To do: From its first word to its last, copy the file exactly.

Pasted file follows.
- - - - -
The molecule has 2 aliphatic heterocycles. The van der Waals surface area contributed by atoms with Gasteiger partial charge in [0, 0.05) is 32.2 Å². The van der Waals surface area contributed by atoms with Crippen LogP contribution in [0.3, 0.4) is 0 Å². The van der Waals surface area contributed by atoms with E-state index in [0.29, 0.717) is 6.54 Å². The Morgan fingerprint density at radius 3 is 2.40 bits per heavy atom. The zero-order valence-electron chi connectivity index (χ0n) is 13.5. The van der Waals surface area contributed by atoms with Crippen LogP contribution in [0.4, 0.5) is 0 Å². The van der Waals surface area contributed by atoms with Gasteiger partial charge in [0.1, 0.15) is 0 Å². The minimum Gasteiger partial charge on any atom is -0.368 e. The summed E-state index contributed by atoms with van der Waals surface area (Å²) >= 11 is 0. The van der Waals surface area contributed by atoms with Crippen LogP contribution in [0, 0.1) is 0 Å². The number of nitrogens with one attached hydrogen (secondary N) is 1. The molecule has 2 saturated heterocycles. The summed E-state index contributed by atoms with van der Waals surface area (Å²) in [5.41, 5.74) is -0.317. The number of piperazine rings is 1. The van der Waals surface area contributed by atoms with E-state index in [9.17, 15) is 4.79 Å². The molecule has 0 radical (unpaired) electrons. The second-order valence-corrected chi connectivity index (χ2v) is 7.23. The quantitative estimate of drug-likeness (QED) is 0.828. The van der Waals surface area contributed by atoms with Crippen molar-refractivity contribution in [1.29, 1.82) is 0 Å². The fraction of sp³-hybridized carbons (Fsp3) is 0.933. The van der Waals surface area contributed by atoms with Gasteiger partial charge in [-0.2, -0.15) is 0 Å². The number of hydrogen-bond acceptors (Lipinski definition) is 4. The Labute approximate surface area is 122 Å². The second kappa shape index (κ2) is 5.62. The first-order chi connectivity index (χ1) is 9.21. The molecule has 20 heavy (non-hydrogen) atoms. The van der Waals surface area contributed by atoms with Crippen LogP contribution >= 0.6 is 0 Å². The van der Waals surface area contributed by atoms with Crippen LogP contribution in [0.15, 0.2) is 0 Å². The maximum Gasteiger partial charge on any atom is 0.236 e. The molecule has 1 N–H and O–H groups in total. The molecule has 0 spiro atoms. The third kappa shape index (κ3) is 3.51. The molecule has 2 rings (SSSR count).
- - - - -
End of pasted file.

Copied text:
The molecule has 2 aliphatic heterocycles. The van der Waals surface area contributed by atoms with Gasteiger partial charge in [0, 0.05) is 32.2 Å². The van der Waals surface area contributed by atoms with Crippen LogP contribution in [0.3, 0.4) is 0 Å². The van der Waals surface area contributed by atoms with E-state index in [0.29, 0.717) is 6.54 Å². The Morgan fingerprint density at radius 3 is 2.40 bits per heavy atom. The zero-order valence-electron chi connectivity index (χ0n) is 13.5. The van der Waals surface area contributed by atoms with Crippen LogP contribution in [0.4, 0.5) is 0 Å². The van der Waals surface area contributed by atoms with Gasteiger partial charge in [0.1, 0.15) is 0 Å². The minimum Gasteiger partial charge on any atom is -0.368 e. The summed E-state index contributed by atoms with van der Waals surface area (Å²) >= 11 is 0. The van der Waals surface area contributed by atoms with Crippen LogP contribution in [0, 0.1) is 0 Å². The number of nitrogens with one attached hydrogen (secondary N) is 1. The molecule has 2 saturated heterocycles. The summed E-state index contributed by atoms with van der Waals surface area (Å²) in [5.41, 5.74) is -0.317. The number of piperazine rings is 1. The van der Waals surface area contributed by atoms with E-state index in [9.17, 15) is 4.79 Å². The molecule has 0 radical (unpaired) electrons. The second-order valence-corrected chi connectivity index (χ2v) is 7.23. The quantitative estimate of drug-likeness (QED) is 0.828. The van der Waals surface area contributed by atoms with Crippen molar-refractivity contribution in [1.29, 1.82) is 0 Å². The fraction of sp³-hybridized carbons (Fsp3) is 0.933. The van der Waals surface area contributed by atoms with Gasteiger partial charge in [-0.2, -0.15) is 0 Å². The number of hydrogen-bond acceptors (Lipinski definition) is 4. The Labute approximate surface area is 122 Å². The second kappa shape index (κ2) is 5.62. The first-order chi connectivity index (χ1) is 9.21. The molecule has 20 heavy (non-hydrogen) atoms. The van der Waals surface area contributed by atoms with Crippen LogP contribution >= 0.6 is 0 Å². The van der Waals surface area contributed by atoms with Crippen LogP contribution in [0.15, 0.2) is 0 Å². The maximum Gasteiger partial charge on any atom is 0.236 e. The molecule has 1 N–H and O–H groups in total. The molecule has 0 spiro atoms. The third kappa shape index (κ3) is 3.51. The molecule has 2 rings (SSSR count).